It’s funny that this blog started off with a theme of “cooking and traveling” three years ago. Today, me and most of the world is pretty far from traveling however many try themselves more in cooking. I’m now a full time mom of a 6 months old girl. I’ve learned so much in the past half a year about myself and my body, about babies and my daughter and about all the mothers in the world. Motherhood makes you empathetic with every woman, whether she is a mother or not. It's like a sixth sense opened to the essence of your feminity.
It's my life motto to always try to have fun. This is also true for being a mom. So I try to follow several principles and techniques which help me to reduce stress and cope with exhaustion. Honestly, I think it’s relevant for anybody, not only mothers. I’d like to stress that I’m discussing here my personal views and opinions. There are an infinite amount of ways to raise your child. You need to decide what is right for you and your baby.
1) Try to Take it Easy and Enjoy Yourself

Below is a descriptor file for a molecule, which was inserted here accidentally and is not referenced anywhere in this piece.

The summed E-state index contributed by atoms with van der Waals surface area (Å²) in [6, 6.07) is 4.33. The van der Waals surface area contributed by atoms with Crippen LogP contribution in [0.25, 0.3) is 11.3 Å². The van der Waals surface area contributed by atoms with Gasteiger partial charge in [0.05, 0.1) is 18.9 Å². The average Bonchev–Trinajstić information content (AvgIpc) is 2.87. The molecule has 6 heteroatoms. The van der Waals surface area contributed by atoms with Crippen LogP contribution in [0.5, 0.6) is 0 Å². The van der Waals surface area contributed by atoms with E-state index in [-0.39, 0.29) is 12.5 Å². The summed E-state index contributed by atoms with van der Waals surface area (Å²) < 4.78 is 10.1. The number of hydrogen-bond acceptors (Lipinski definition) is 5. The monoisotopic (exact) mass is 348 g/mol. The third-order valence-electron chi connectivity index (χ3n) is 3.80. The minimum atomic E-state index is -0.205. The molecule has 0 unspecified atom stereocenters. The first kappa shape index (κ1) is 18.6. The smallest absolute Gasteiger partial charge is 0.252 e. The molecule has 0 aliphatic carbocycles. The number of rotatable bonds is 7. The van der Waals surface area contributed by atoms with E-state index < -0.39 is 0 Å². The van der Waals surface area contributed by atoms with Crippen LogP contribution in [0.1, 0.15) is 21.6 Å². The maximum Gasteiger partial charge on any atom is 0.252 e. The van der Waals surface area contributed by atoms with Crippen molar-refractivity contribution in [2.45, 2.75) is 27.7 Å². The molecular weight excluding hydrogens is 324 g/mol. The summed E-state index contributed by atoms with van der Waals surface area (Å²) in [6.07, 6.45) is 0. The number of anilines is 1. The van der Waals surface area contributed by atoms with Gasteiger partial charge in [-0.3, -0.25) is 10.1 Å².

I know it sounds literally impossible to take it easy when a tiny human who was growing inside you comes out and you carry full responsibility for her wellbeing. You are overwhelmed, exhausted, clueless, anxious and pumped with hormones. It’s really hard to imagine how to calm down, however I can't stress enough of how important it is to teach yourself to relax. Your baby is a sponge of your emotions; she literally believes that she is still a part of you. She feels everything you feel and you will have a much harder time to calm her down if you are yourself not calm. Besides that motherhood is much more enjoyable when you are not freaking out. Your head is clearer and you simply know what to do when there is no noise of anxiety ruling your head and heart.
There are lots of ways to learn to relax; meditation, yoga, breathing techniques, mantras of ‘everything will be ok’, praying - whatever works for you. Get into it while you are still pregnant because it’s harder to start when the baby is already born. It will also help you tremendously during childbirth. All the answers are within you. You just need to calm the fear in order to hear what’s right for your tiny human. This way I’ve managed to make the best decisions for my baby so far.
Of course sometimes it doesn't work out and I also burst out in tears because of frustration and exhaustion. This is the most natural thing in motherhood but I learned that it’s the best for me, my child and my family when I’m trying to enjoy every moment of it because they are so precious and they go away so fast.
2. The new Schedule of Motherhood